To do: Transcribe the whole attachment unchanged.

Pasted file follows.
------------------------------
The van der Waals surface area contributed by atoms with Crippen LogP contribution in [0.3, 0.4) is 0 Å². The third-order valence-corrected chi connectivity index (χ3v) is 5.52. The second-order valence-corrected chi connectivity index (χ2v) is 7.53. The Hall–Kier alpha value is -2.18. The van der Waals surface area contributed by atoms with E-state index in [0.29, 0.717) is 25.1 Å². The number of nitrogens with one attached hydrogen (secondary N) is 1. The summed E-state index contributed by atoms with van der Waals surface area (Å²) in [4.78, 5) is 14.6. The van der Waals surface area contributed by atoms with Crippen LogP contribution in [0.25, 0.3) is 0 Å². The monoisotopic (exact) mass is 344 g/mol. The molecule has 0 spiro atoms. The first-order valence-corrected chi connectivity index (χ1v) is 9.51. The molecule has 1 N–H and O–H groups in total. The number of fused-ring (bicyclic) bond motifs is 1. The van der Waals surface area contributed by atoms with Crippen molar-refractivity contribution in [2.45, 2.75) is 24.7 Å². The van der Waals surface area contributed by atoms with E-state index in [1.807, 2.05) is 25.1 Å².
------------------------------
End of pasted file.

The van der Waals surface area contributed by atoms with Crippen LogP contribution in [0.3, 0.4) is 0 Å². The third-order valence-corrected chi connectivity index (χ3v) is 5.52. The second-order valence-corrected chi connectivity index (χ2v) is 7.53. The Hall–Kier alpha value is -2.18. The van der Waals surface area contributed by atoms with E-state index in [0.29, 0.717) is 25.1 Å². The number of nitrogens with one attached hydrogen (secondary N) is 1. The summed E-state index contributed by atoms with van der Waals surface area (Å²) in [4.78, 5) is 14.6. The van der Waals surface area contributed by atoms with Crippen LogP contribution in [0.25, 0.3) is 0 Å². The monoisotopic (exact) mass is 344 g/mol. The molecule has 0 spiro atoms. The first-order valence-corrected chi connectivity index (χ1v) is 9.51. The molecule has 1 N–H and O–H groups in total. The number of fused-ring (bicyclic) bond motifs is 1. The van der Waals surface area contributed by atoms with Crippen molar-refractivity contribution in [2.45, 2.75) is 24.7 Å². The van der Waals surface area contributed by atoms with E-state index in [1.807, 2.05) is 25.1 Å².